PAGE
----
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I want to know the exact contents of a program stack.

How is the branching operation done?

What is meant by memory dump while debugging a program using gdb?

Does it give the program stack?

TIA, Praveen

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3 Answers 3

up vote 3 down vote accepted

The C language itself doesn't mandate the use of a stack at all - it defines behaviour rather than implementation.

However, in the common case, the program stack is used to store several things:

  • Objects declared with auto storage duration (ie. ordinary, non-static local variables);
  • Function parameters;
  • The return address (the location in the code where execution should resume after a return; or the end of the current function is reached);
  • Memory allocated with the non-standard alloca() function;
  • Temporary values required by the compiler, such as the saved contents of registers, housekeeping information for alloca(), the size of variable-length arrays and intermediate values used in calculations.

This is not an exhaustive list - other, more exotic things like Trampolines are also sometimes stored on the stack. In general, it is a temporary storage area for working items that will not be needed after the current function returns to its caller.

A "backtrace" in a debugger shows some (but not all) of the contents of the stack.

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can you pl. give me pointer to alloca() ? –  Kedar Jul 23 '10 at 7:12

The stack is a memory area which contains subroutine arguments, local variables and return addresses from subroutines.

On many architectures, Intel's included, the stack grows from the top down - meaning that the stack pointer is decremented every time data is pushed to the stack.

A typical function call sequence will look like this:

  • Push the arguments
  • Jump to the subroutine (which pushes the return address to the stack)
  • In some languages, (Pascal, for example) the base pointer is pushed to the stack.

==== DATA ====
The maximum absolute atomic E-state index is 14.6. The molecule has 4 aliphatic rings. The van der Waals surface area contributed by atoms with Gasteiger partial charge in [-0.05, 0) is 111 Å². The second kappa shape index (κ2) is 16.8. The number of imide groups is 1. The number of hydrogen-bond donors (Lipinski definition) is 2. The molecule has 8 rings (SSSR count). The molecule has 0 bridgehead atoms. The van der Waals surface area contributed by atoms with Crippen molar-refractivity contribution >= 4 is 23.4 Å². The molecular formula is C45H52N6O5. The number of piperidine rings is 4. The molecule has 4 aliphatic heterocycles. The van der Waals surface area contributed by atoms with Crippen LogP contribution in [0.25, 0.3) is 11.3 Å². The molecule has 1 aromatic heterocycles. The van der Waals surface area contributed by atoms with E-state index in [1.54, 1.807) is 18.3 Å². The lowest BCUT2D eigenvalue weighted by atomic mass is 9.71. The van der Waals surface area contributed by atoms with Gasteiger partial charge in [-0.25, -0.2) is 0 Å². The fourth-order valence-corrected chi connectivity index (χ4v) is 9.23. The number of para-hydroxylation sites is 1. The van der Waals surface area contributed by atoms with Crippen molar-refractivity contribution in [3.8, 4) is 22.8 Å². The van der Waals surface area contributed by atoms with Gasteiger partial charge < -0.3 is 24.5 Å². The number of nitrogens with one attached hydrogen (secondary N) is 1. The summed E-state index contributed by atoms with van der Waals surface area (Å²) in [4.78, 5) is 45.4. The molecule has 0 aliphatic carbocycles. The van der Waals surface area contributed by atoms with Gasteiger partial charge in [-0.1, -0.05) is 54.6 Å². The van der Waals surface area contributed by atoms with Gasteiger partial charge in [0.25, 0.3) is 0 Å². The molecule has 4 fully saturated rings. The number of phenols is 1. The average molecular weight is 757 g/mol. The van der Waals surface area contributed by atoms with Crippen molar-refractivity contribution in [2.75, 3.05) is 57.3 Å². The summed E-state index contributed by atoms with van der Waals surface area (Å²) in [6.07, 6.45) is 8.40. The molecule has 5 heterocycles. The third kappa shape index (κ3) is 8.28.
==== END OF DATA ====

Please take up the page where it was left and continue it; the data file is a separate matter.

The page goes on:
• The called subroutine allocates space on the stack for its local variables.

To produce a stack trace, the runtime environment simply scans the stack to determine where the return addresses point to. I wrote "simply," but it's not that simple if the base pointers weren't saved to the stack, because it might be impossible to determine where any stack frames other than the current one are located.

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see the link below which can give you a better idea Variables and Memory

it gives stack trace before the memory corruption happens.that stack trace is the series of function calls that were made along with the arguments passed.

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I thought memory dump is different from core dump. Also what are contents of the program stack? Say i have made a recursive call to function 3 times, and the function has 2 local variables, 2 static variables , 2 dynamically allocated pointers and 2 global variables. –  Praveen S Jun 22 '10 at 4:57
@Praveen Static variables aren't part of a stack frame, dynamically allocated pointers are on the heap, and functions can't have global variables or they wouldn't be global. Ori's answer covers what's present in a stack frame; there'd be one for each call –  Michael Mrozek Jun 22 '10 at 5:07
@Michael Mrozek - Except maybe calls that were optimized out, inlined or otherwise munged by the compiler... Compilers aren't required to implement any specific calling convention or ABI. –  Ori Pessach Jun 22 '10 at 5:12
@Michael - Well i missed writing the part, I wanted to know what the contents of the stack are if the executable is having different type of variables and during execution there is a recursive call to a single function. Well for the static and global variables, i included them to know where will these be residing. What is the difference between memory dump and core dump? Its possible that i am using incorrect terms and pardon me in that case. As far as i know core dump gives the call stack when a application crashes. But what is memory dump during debugging of program. –  Praveen S Jun 22 '10 at 7:12
@Praveen: There is no difference between a "memory dump" and a "core dump". They are synonyms, because "core" is an old, old term for memory (when computer memory really was made of tiny ferrite cores woven onto a grid of wires). A memory/core dump contains an image of the entire process's accessible memory (although often excluding shared memory regions and large mapped files). –  caf Jun 22 '10 at 22:23

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